And while Americans living in Italy may be far from home, that won’t stop them celebrating – even if they don’t get a public holiday like they do back home and have to miss out on watching the Macy’s Thanksgiving Day Parade and American football on TV.
Each year, Americans in Italy gather to devour the traditional turkey with cranberry sauce and take advantage of their adopted home by sinking a few glasses of Italian wine.
And after a year of lockdowns and strict limitations on indoor gatherings, for many this year’s celebration will be an especially jubilant one.
Here’s our guide to how you can celebrate an authentic Thanksgiving in Italy.
Those who live in small towns and villages will likely have trouble securing niche items like Ocean Spray cranberry sauce and Stouffer’s Stuffing, and you may have to settle for a large chicken over a turkey.
But the good news is that it isn’t hard in Italy to source the ingredients you’ll need to make homemade traditional stuffing (which mainly consists of bread, onions, celery, and various herbs) and cranberry sauce from scratch.
Cranberries, or mirtilli rossi, don’t grow in Italy, but some shops sell them dried, and there are plenty of recipes online that explain how to make a sauce by rehydrating dried cranberries.
Otherwise, cranberry sauce can be found at some major chain supermarkets in Italy like Esselunga. If you prefer to start with fresh ingredients, red currents, or ribes, are a good approximation, and can be found in a number of food stores across the country.
It’s also possible to locate pumpkins and sweet potatoes in some markets and grocery stores across Italy, if you’re up to the challenge of making a pie from scratch.
In that case, Milan-based blog Doing Italy recommends the ‘La delica mantovana’ pumpkin variety for making pie: “a ‘short’ pumpkin with a deep green crust (sometimes with a few white stripes) and bright orange pulp. If not, butternut squash will do, and that’s getting easier to find at organic supermarkets and things of that nature.”
Buying a turkey requires a bit of research. You’ll need to start by finding a butcher that specialises in poultry, either by hunting online or by word of mouth, and get your order in early to make sure they have time to source your turkey.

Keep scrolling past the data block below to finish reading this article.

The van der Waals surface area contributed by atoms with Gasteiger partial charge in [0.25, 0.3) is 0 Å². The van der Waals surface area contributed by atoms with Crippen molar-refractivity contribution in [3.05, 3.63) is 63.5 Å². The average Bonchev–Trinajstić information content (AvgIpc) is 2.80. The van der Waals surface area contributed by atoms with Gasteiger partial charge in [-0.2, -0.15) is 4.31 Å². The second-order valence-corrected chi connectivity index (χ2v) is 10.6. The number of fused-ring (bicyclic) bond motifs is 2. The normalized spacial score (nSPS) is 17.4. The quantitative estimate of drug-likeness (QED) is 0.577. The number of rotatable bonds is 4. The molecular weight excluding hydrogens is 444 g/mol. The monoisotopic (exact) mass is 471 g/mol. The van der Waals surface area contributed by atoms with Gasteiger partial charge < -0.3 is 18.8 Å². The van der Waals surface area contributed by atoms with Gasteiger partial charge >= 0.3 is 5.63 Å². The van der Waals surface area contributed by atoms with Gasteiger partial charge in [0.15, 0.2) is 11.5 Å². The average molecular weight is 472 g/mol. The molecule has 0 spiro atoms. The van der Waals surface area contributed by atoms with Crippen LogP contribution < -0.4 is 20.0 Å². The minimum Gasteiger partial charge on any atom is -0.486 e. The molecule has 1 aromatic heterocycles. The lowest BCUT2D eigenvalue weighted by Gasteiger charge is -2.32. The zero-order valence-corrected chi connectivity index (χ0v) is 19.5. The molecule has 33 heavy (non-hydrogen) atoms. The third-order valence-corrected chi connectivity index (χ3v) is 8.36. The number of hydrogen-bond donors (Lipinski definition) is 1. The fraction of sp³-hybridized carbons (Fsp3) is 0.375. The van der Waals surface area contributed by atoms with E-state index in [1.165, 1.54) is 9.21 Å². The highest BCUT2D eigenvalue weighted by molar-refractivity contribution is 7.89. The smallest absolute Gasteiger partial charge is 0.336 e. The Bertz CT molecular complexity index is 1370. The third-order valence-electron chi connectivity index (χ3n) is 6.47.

Those who live in a big Italian city are likely to have greater luck than countryside-dwellers when it comes to sourcing imported ingredients.
In Rome, the small delicatessen chain Castroni stocks most items you might want to accompany an American Thanksgiving, including stuffing mix, pumpkin puree, and pecans. They have several stores across the city, including in Prati, Trastevere, and off Via del Corso in the city centre.
Drogheria Innocenzi in Trastevere is also recommended as a destination for those looking for imported American Thanksgiving ingredients.
And small but mighty, the tiny Emporio delle Spezie or Spice Emporium in Testaccio stocks pecans year-round, as well as almost any spice you can think of and some other imported food products.
In central Milan, the specialist store American Crunch is recommended by Doing Italy, which writes that it sells “all that ‘traditonal’ American stuff to make your homesick self cry with joy. You’ll find Crisco and Campbell’s Cream of Mushroom soup and even marshmallows.” It also accepts orders online and can deliver to any part of the country.
Milan residents also recommend Mercato Comunale Wagner for Thanksgiving and Christmas treats, and you can even source a turkey here (though you will need to order in advance).
And let’s not forget about the decorations.
Getting hold of those may be even more difficult than getting hold of some of the more traditional foodstuffs but there are lots of websites with ideas for how to make them at home – and if you have kids, no doubt they’d love to get involved in this side of the preparations.
If after reading this, you think going the whole hog and creating a traditional Thanksgiving in Italy is just too much effort, you could always keep the most important elements – gathering loved ones together for food and drink – and ditch the turkey.
Another option could be to book a table at a restaurant with a Thanksgiving menu – these are rare in Italy and limited to bigger cities, but examples of spots with special offerings include The Brisket, a smokehouse restaurant on Milan’s Navigli, and the Hard Rock Cafe in Venice.
However you plan to celebrate it, Happy Thanksgiving from The Local.
Do you have any recommendations for sourcing ingredients for a Thanksgiving dinner in Italy? Please leave a comment below to share them with other readers.